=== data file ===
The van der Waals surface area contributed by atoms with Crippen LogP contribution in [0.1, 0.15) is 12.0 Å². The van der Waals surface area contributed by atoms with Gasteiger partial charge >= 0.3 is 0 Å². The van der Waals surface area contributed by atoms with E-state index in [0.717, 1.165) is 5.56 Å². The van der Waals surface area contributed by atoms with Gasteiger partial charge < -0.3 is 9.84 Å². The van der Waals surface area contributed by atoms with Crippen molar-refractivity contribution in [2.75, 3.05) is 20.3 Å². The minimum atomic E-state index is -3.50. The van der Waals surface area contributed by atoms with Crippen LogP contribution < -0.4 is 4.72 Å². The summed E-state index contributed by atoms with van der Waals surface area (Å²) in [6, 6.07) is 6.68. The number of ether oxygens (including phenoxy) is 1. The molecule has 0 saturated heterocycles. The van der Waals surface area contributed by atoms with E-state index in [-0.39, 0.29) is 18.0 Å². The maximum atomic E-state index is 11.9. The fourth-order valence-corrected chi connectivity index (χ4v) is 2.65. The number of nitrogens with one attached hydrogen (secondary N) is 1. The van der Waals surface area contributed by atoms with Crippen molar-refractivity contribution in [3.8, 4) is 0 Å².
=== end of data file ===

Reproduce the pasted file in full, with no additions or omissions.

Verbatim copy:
The van der Waals surface area contributed by atoms with Crippen LogP contribution in [0.1, 0.15) is 12.0 Å². The van der Waals surface area contributed by atoms with Gasteiger partial charge >= 0.3 is 0 Å². The van der Waals surface area contributed by atoms with E-state index in [0.717, 1.165) is 5.56 Å². The van der Waals surface area contributed by atoms with Gasteiger partial charge < -0.3 is 9.84 Å². The van der Waals surface area contributed by atoms with Crippen molar-refractivity contribution in [2.75, 3.05) is 20.3 Å². The minimum atomic E-state index is -3.50. The van der Waals surface area contributed by atoms with Crippen LogP contribution < -0.4 is 4.72 Å². The summed E-state index contributed by atoms with van der Waals surface area (Å²) in [6, 6.07) is 6.68. The number of ether oxygens (including phenoxy) is 1. The molecule has 0 saturated heterocycles. The van der Waals surface area contributed by atoms with E-state index in [-0.39, 0.29) is 18.0 Å². The maximum atomic E-state index is 11.9. The fourth-order valence-corrected chi connectivity index (χ4v) is 2.65. The number of nitrogens with one attached hydrogen (secondary N) is 1. The van der Waals surface area contributed by atoms with Crippen molar-refractivity contribution in [3.8, 4) is 0 Å².